Nov
11

“This nation will remain the land of the free only so long as it is the home of the brave.”

Join us in honoring the men and women who protect our freedoms by daily risking—and sometimes losing—everything. These are their memorials. But remember, we honor our veterans most by honoring the ideals they fought for.

 

American Flag

 

“As we express our gratitude, we must never forget that the highest appreciation is not to utter words, but to live by them.”

—John Fitzgerald Kennedy

All photography by Eric Long, Smithsonian National Air and Space Museum. “I guess memorials can be designated for both those who died and those who served. I began producing postcards of the memorials three years ago as a way to give back to the veteran community through my photography.”

World War II Memorial: Commemorates the sacrifice and celebrates the victory of the WWII generation, representing both Atlantic and Pacific theaters. Dedicated May 29, 2004.

World War II Memorial: Commemorates the sacrifice and celebrates the victory of the WWII generation, representing both Atlantic and Pacific theaters. Dedicated May 29, 2004.

 

District of Columbia War Memorial. Dedicated by President Herbert Hoover on Nov. 11, 1931, the memorial commemorates the citizens of District of Columbia that served in WWI.

District of Columbia War Memorial. Dedicated by President Herbert Hoover on Nov. 11, 1931, the memorial commemorates the citizens of District of Columbia that served in WWI.

 

Women in Military Service Memorial at the entrance of Arlington Cemetery. The memorial was dedicated on October 18, 1997 by President William Jefferson Clinton.

Women in Military Service Memorial at the entrance of Arlington Cemetery. The memorial was dedicated on October 18, 1997 by President William Jefferson Clinton.

 

remembrance of the more than 58,000 men and women who died during the Vietnam War or who still remain missing.

Vietnam Veterans, Three Servicemen, Women’s Memorial: Dedicated on Nov.13, 1982, the memorial serves as a remembrance of the more than 58,000 men and women who died during the Vietnam War or who still remain missing.

 

Navy Memorial: Located on Pennsylvania Avenue between 7th and 9th Streets, the memorial honors those who served or are currently serving in the Navy, Marine Corps, Coast Guard and the Merchant Marine. Dedicated on Oct. 13, 1987.

Navy Memorial: Located on Pennsylvania Avenue between 7th and 9th Streets, the memorial honors those who served or are currently serving in the Navy, Marine Corps, Coast Guard and the Merchant Marine. Dedicated on Oct. 13, 1987.

 

Korean War Veterans Memorial: "Freedom is not Free" remembers the Americans who restored freedom to South Korea between 1950 and 1953. Dedicated on July 27, 1995.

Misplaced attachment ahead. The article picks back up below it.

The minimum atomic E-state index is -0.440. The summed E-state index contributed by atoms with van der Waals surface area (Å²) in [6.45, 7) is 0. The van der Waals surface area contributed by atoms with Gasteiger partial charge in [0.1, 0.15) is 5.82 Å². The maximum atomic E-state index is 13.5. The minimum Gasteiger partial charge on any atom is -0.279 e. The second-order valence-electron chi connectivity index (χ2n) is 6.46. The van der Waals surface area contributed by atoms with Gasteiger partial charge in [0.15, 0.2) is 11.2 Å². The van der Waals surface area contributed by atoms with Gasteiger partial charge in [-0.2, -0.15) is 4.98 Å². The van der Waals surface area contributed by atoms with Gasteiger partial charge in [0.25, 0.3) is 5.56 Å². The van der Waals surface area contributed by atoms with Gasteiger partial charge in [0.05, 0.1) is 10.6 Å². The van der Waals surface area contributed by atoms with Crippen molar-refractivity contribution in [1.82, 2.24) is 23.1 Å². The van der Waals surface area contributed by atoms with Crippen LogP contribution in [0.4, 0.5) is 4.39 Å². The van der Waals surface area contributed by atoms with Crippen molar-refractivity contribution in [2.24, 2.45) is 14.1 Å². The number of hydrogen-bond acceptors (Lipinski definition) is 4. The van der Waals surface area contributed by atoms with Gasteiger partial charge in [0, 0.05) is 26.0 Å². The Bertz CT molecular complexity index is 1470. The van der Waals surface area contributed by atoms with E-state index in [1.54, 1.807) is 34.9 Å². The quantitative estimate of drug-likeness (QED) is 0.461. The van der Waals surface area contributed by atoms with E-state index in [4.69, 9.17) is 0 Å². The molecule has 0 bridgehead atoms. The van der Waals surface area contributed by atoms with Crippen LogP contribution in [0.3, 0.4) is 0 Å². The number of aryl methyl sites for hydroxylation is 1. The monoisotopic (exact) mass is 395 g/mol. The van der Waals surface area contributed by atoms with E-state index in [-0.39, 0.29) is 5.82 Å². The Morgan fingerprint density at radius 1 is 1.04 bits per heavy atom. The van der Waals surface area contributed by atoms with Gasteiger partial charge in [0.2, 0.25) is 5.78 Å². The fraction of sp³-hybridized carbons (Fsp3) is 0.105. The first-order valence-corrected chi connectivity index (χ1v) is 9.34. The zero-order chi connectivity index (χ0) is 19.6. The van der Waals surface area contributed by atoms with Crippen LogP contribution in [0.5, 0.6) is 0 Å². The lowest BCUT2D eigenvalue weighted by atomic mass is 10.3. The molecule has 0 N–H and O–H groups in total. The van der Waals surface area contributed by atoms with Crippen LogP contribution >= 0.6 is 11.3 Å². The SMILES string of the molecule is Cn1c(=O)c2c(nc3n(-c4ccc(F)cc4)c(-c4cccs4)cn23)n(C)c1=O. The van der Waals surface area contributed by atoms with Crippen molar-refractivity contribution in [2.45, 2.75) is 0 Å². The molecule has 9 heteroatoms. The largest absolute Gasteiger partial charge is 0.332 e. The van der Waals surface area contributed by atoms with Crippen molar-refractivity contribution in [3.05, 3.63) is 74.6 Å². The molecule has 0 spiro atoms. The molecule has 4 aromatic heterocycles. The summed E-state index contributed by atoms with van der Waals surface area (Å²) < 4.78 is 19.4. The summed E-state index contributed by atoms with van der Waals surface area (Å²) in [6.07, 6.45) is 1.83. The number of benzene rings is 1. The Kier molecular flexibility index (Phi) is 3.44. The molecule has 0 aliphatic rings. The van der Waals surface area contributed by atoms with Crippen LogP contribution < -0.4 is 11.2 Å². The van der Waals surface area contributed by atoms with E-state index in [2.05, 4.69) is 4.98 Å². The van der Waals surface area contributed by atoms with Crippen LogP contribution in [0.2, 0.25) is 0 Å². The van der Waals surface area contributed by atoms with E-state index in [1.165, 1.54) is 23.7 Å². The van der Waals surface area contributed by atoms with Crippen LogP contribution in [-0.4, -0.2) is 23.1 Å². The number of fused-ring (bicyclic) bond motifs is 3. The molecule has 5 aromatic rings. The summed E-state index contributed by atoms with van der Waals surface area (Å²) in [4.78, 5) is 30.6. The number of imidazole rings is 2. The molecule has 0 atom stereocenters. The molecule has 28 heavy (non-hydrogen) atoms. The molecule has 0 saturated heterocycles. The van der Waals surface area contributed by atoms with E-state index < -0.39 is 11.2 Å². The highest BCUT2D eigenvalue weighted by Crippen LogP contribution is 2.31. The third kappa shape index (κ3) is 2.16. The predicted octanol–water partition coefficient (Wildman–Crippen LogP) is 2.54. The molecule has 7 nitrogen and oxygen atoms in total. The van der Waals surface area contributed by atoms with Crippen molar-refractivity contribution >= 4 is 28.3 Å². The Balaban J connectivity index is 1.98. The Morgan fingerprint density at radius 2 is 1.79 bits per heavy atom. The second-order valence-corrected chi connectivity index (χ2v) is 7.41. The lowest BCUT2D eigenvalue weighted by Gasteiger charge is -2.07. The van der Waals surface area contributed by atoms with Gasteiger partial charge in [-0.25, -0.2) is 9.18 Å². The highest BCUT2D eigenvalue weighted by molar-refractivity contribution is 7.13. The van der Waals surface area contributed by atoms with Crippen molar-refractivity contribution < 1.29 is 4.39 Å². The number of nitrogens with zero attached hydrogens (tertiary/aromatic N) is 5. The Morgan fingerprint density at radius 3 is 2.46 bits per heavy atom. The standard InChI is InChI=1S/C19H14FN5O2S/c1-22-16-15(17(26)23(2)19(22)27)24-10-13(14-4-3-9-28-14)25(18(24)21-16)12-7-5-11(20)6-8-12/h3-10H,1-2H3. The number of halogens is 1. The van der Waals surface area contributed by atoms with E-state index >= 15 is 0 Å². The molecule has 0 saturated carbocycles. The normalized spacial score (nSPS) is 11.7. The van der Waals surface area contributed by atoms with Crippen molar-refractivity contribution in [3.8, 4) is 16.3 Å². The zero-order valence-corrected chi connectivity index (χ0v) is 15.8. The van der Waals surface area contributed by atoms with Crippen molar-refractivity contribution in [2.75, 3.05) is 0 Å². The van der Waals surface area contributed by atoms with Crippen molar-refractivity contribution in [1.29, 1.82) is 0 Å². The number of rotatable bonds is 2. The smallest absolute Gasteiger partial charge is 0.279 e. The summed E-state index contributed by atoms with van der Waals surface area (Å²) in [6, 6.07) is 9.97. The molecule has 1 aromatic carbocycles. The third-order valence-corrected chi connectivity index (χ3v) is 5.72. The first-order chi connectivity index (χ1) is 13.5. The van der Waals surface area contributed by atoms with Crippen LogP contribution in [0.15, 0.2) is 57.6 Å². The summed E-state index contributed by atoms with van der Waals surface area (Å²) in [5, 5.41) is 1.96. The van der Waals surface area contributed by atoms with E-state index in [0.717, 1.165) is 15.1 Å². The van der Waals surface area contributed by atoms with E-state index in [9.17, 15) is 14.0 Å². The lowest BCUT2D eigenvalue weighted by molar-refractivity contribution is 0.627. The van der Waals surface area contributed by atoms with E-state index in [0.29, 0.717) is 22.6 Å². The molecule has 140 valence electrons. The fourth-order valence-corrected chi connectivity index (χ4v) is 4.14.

Korean War Veterans Memorial: “Freedom is not Free” remembers the Americans who restored freedom to South Korea between 1950 and 1953. Dedicated on July 27, 1995.

 

The U.S. Marine Corps War Memorial stands as a symbol of the nation's esteem for all Marines who have given their lives in the defense of the United States since 1775. Dedicated in 1954.

The U.S. Marine Corps War Memorial stands as a symbol of the nation’s esteem for all Marines who have given their lives in the defense of the United States since 1775. Dedicated in 1954.

 

Three stainless steel spires ranging in height between 201 feet and 270 feet evoke the image of the contrails from the Air Force Thunderbirds as they perform a precision "bomb burst" maneuver. The memorial was dedicated on October 14, 2006.

Three stainless steel spires ranging in height between 201 feet and 270 feet evoke the image of the contrails from the Air Force Thunderbirds as they perform a precision “bomb burst” maneuver. The memorial was dedicated on October 14, 2006.


Posted: 11 November 2017
About the Author:

Alex di Giovanni has been editing The Torch since August 2006. Prior to joining the Smithsonian, she worked as a writer and editor for the National Geographic Society, Plexus Scientific, The Nature Conservancy, The National Foreign Language Center and St. Martin’s Press, among others. She has the best job in the world.

One Response to “This nation will remain the land of the free only so long as it is the home of the brave.”
    • JJSchwartz
    • The “home of the brave” to me implies inclusiveness and I just don’t see it when so very few of us make some kind of a contribution. If one looks back at the citizens of the United States during WWII, they all contributed in a significant and meaningful way. The war effort was supported with taxes and bond drives not to mention volunteering for service. I don’t see anything like this but the sacrifice of the very few and their families.

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